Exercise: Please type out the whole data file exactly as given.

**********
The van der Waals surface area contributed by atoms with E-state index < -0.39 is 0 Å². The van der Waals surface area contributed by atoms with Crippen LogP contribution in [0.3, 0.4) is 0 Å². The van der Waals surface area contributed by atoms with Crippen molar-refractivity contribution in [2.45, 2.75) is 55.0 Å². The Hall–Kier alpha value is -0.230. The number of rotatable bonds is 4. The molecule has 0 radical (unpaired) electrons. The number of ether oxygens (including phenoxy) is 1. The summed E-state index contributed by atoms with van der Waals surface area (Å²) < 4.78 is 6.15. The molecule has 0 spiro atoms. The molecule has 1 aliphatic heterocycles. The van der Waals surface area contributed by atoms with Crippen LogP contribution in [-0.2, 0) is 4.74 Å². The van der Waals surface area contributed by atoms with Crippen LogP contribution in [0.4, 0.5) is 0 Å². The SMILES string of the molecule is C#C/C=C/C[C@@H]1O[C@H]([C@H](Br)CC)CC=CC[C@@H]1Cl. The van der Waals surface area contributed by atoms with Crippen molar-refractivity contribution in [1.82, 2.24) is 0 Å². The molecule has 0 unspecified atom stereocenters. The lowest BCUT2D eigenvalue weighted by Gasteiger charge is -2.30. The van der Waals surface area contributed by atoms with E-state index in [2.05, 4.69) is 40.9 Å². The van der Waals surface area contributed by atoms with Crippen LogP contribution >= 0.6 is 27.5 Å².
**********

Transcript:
The van der Waals surface area contributed by atoms with E-state index < -0.39 is 0 Å². The van der Waals surface area contributed by atoms with Crippen LogP contribution in [0.3, 0.4) is 0 Å². The van der Waals surface area contributed by atoms with Crippen molar-refractivity contribution in [2.45, 2.75) is 55.0 Å². The Hall–Kier alpha value is -0.230. The number of rotatable bonds is 4. The molecule has 0 radical (unpaired) electrons. The number of ether oxygens (including phenoxy) is 1. The summed E-state index contributed by atoms with van der Waals surface area (Å²) < 4.78 is 6.15. The molecule has 0 spiro atoms. The molecule has 1 aliphatic heterocycles. The van der Waals surface area contributed by atoms with Crippen LogP contribution in [-0.2, 0) is 4.74 Å². The van der Waals surface area contributed by atoms with Crippen LogP contribution in [0.4, 0.5) is 0 Å². The SMILES string of the molecule is C#C/C=C/C[C@@H]1O[C@H]([C@H](Br)CC)CC=CC[C@@H]1Cl. The van der Waals surface area contributed by atoms with Crippen molar-refractivity contribution in [1.82, 2.24) is 0 Å². The molecule has 0 unspecified atom stereocenters. The lowest BCUT2D eigenvalue weighted by Gasteiger charge is -2.30. The van der Waals surface area contributed by atoms with E-state index in [2.05, 4.69) is 40.9 Å². The van der Waals surface area contributed by atoms with Crippen LogP contribution >= 0.6 is 27.5 Å².